Practice Self-care

If you think an employee is considering suicide, it is important to tell him/her that you care and that you want to help. Encourage them to talk - the opportunity to talk about how they feel and why they want to die often provides great relief. Asking or talking about suicide does not cause someone to become suicidal. Employees will clearly benefit from workplaces that promote and protect their psychological health and safety. For employers, the business case rests on four main parameters – enhanced cost effectiveness, improved risk management, increased organizational recruitment and retention as well as corporate social responsibility It makes logical sense why mental health wasn’t talked about at work historically. For a long time, many people didn’t understand what mental health was, and definitely not mental illness, or have the permission to talk about “those feelings” in their personal lives. So, what would make older generations in the workplace think they could talk to their manager about it unless it had been spoken about at home in their formative years? How can organisations support those who don’t want to share? These employees could have high levels of need and be at risk of self-harm or harming others if they are unable to access support. Building emotional intelligence helps us "play well with others." Learn strategies to help you understand and respond to others' emotions and reactions in helpful ways (and without judgment). Similarly to any change that happens within organizations, discussions around managing employees with mental health issues need planning and implementing properly.

Anonymous pulse surveys are useful tools for detecting brewing mental health issues before they emerge. Survey responses will help assess the organization’s overall mental health climate and may help to identify areas — specific functions or teams, for example — that require particular support. Individuals with mental health problems are amongst the most excluded people when it comes to employment - and it is argued that this leads to further social exclusion which precipitates and exacerbates mental ill-health. Whether you have a job that leaves you rushed off your feet or one that is monotonous and unfulfilling, the most effective way to combat job burnout is to quit and find a job you love instead. Of course, for many of us changing job or career is far from being a practical solution, we’re grateful just to have work that pays the bills. Whatever your situation, though, there are still steps you can take to improve your state of mind. The key to employers improving mental wellbeing in the workplace is listening to their employees in terms of what support would be helpful and making them feel safe and able to be open about mental health in the workplace. The most effective way to achieve this is to embed mental wellbeing into your company culture by incorporating the above initiatives and creating a safe space for people to talk about their mental wellbeing at work; allowing employees to thrive, not just survive. We know that work has a really important role in promoting mental wellbeing and is a key factor in self-esteem and identity. We also know that the recent financial downturn has caused upheaval in both employment and in public services. This, inevitably, has had a knock on effect on public health and mental health both directly through job loss, and indirectly in terms of changes to lifestyle and healthcare access. For employers not investing in wellbeing initiatives,  workplace wellbeing support can be a difficult notion to comprehend.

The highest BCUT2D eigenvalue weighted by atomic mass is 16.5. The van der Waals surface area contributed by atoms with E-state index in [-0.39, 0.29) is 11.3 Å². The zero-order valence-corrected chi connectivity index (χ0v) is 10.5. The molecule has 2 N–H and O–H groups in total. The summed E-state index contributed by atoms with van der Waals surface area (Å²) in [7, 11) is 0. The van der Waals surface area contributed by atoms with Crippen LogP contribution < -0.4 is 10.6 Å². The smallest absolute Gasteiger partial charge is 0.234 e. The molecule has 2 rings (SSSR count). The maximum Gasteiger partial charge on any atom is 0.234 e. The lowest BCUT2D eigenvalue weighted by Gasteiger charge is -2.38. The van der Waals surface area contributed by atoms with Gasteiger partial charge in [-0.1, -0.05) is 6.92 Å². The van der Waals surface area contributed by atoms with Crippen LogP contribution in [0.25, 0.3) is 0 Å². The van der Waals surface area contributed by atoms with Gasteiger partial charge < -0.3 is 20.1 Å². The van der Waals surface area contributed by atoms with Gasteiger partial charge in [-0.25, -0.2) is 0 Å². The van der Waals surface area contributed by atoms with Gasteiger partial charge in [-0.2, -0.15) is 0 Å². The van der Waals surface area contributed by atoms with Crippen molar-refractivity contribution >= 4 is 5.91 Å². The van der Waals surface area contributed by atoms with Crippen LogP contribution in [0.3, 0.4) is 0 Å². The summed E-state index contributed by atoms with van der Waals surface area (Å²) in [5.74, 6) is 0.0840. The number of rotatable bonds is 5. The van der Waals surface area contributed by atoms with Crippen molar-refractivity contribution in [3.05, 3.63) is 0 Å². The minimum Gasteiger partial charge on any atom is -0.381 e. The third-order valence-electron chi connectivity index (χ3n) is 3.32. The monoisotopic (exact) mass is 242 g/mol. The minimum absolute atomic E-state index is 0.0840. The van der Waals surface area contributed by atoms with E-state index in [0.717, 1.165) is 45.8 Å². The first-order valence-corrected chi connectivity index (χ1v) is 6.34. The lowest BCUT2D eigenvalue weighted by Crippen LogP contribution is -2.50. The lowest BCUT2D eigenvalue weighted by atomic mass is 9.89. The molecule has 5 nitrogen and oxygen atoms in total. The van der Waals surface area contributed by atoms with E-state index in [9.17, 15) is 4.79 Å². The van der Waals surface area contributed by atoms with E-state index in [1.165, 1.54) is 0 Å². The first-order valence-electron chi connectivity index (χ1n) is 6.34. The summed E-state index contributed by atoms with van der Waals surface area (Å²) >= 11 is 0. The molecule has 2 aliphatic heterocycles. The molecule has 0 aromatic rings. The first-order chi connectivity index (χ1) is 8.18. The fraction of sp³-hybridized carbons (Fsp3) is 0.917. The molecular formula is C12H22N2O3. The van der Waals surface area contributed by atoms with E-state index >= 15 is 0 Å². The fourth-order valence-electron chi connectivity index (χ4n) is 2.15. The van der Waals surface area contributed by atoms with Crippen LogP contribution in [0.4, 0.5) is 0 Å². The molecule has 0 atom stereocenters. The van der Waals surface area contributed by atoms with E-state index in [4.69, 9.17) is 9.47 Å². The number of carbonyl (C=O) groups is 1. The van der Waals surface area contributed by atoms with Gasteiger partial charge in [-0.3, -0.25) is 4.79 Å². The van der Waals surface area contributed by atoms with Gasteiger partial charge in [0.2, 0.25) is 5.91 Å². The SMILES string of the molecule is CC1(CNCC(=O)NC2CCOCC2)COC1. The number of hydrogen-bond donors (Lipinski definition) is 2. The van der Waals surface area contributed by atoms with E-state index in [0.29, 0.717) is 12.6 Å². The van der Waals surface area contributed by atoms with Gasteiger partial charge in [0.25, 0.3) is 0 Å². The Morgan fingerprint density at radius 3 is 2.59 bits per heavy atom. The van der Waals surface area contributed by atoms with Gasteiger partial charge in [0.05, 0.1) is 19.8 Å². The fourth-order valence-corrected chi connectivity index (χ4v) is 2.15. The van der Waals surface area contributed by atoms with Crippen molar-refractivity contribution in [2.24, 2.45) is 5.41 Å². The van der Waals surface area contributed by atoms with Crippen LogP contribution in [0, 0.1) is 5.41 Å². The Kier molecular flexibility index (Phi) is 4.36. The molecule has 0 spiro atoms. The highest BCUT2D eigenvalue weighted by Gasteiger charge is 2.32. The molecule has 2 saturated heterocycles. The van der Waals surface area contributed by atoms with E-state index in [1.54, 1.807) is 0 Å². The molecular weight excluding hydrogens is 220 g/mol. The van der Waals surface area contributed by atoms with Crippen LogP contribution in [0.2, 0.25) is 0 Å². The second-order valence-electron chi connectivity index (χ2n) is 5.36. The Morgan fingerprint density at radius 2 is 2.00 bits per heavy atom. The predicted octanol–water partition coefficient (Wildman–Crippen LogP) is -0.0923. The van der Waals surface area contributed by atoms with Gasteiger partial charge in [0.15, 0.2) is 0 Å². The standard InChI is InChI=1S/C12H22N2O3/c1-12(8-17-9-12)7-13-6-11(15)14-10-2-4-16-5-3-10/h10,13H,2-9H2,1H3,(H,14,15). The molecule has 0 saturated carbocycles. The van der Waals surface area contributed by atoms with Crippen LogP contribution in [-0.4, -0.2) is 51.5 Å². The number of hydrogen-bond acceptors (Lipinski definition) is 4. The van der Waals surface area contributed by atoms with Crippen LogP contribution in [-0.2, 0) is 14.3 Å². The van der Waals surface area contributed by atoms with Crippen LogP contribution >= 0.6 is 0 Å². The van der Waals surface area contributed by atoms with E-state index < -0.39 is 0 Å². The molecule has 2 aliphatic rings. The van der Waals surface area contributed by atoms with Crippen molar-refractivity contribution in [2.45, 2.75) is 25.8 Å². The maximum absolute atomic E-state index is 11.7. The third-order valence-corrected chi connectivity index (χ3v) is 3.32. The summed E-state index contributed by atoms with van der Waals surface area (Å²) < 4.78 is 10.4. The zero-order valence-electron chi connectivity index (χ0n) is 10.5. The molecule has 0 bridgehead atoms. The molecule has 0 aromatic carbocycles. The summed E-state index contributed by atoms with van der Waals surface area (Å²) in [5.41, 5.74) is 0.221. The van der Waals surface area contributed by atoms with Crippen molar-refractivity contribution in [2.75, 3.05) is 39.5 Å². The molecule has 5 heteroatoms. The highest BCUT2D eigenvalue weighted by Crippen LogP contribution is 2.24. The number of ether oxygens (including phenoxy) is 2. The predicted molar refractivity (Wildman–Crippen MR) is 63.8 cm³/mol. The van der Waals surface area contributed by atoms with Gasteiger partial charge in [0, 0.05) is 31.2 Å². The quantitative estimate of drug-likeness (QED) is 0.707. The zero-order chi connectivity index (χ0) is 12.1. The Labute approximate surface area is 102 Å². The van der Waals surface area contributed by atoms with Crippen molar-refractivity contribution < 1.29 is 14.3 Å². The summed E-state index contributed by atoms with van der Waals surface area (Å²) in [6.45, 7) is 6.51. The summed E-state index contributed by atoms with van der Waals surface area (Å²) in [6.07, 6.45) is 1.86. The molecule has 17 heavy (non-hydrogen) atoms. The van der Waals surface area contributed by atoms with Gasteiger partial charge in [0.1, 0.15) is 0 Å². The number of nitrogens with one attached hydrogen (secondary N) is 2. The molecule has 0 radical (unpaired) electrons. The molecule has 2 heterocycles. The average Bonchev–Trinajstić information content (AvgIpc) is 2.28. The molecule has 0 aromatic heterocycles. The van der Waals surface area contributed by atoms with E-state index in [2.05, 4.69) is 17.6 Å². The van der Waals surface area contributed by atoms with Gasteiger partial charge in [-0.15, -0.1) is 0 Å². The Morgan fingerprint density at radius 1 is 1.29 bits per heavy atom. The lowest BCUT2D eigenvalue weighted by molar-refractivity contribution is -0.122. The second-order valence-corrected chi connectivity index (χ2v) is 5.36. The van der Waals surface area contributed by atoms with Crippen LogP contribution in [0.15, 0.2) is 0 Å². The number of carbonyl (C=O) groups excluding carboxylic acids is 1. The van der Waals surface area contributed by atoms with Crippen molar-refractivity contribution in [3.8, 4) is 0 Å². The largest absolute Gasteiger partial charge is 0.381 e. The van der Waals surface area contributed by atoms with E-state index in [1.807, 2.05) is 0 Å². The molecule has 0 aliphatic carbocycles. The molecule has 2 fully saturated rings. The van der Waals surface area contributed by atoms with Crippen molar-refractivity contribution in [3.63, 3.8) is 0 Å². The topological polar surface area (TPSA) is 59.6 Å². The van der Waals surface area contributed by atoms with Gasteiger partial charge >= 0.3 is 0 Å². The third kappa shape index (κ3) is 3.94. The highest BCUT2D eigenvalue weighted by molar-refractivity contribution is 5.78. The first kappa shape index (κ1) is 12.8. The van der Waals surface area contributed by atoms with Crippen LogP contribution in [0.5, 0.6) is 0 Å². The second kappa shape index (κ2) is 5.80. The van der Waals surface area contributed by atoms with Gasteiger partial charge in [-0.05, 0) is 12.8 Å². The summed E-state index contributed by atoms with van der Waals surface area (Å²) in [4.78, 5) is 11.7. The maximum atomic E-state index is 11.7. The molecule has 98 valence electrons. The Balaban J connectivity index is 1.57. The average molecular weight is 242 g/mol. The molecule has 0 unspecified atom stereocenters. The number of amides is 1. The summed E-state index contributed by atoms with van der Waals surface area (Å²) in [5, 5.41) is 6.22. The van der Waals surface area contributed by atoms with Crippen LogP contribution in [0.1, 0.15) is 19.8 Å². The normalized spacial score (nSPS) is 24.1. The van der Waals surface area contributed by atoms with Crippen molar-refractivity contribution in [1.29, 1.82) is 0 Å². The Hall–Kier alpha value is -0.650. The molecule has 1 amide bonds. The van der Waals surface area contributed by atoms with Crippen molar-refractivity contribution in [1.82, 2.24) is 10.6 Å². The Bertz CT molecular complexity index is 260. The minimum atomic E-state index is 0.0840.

Work-life Balance

A mentally safe workplace will empower and enable employees to do their best. Leaders play an important role in creating these conditions. If employers and Government work together to reduce the number of people who leave work with mental health problems to even the same rate as those with a physical health condition, this will prevent around 100,000 with a long term mental health condition leaving employment each year. This is entirely measureable and achievable, and will be a key way of determining success. More than half of workers feel uncomfortable talking to their managers and supervisors; they fear that discussing their mental health could lead to being fired or furloughed (30%) or could cost them a promotion (29%). Stumble upon more insights about Employee Mental Health Programs Approaches at this  Health and Safety Executive page.

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 How Do We Understand More About Employee Mental Health Initiatives?